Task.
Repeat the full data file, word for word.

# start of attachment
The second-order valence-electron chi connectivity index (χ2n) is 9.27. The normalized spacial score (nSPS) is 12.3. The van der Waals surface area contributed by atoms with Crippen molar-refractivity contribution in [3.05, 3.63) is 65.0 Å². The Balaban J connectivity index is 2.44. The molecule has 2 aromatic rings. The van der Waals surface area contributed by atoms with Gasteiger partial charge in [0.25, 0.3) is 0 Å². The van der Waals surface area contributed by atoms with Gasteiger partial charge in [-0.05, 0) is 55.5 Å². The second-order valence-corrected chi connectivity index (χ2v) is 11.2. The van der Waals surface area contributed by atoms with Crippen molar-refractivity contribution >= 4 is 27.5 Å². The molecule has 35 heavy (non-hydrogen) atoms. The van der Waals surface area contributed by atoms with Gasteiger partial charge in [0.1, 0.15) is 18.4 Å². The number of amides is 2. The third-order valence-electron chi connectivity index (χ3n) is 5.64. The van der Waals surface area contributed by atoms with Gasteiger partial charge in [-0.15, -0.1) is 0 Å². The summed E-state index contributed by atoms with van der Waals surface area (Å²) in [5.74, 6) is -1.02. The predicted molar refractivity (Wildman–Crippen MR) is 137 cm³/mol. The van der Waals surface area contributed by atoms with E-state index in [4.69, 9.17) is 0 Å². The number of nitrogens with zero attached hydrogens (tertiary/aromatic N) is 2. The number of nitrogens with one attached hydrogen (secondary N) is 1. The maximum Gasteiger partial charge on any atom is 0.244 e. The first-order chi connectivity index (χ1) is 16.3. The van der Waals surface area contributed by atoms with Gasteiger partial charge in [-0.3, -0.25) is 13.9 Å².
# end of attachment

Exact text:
The second-order valence-electron chi connectivity index (χ2n) is 9.27. The normalized spacial score (nSPS) is 12.3. The van der Waals surface area contributed by atoms with Crippen molar-refractivity contribution in [3.05, 3.63) is 65.0 Å². The Balaban J connectivity index is 2.44. The molecule has 2 aromatic rings. The van der Waals surface area contributed by atoms with Gasteiger partial charge in [0.25, 0.3) is 0 Å². The van der Waals surface area contributed by atoms with Gasteiger partial charge in [-0.05, 0) is 55.5 Å². The second-order valence-corrected chi connectivity index (χ2v) is 11.2. The van der Waals surface area contributed by atoms with Crippen molar-refractivity contribution >= 4 is 27.5 Å². The molecule has 35 heavy (non-hydrogen) atoms. The van der Waals surface area contributed by atoms with Gasteiger partial charge in [0.1, 0.15) is 18.4 Å². The number of amides is 2. The third-order valence-electron chi connectivity index (χ3n) is 5.64. The van der Waals surface area contributed by atoms with Gasteiger partial charge in [-0.15, -0.1) is 0 Å². The summed E-state index contributed by atoms with van der Waals surface area (Å²) in [5.74, 6) is -1.02. The predicted molar refractivity (Wildman–Crippen MR) is 137 cm³/mol. The van der Waals surface area contributed by atoms with E-state index in [4.69, 9.17) is 0 Å². The number of nitrogens with zero attached hydrogens (tertiary/aromatic N) is 2. The number of nitrogens with one attached hydrogen (secondary N) is 1. The maximum Gasteiger partial charge on any atom is 0.244 e. The first-order chi connectivity index (χ1) is 16.3. The van der Waals surface area contributed by atoms with Gasteiger partial charge in [-0.3, -0.25) is 13.9 Å².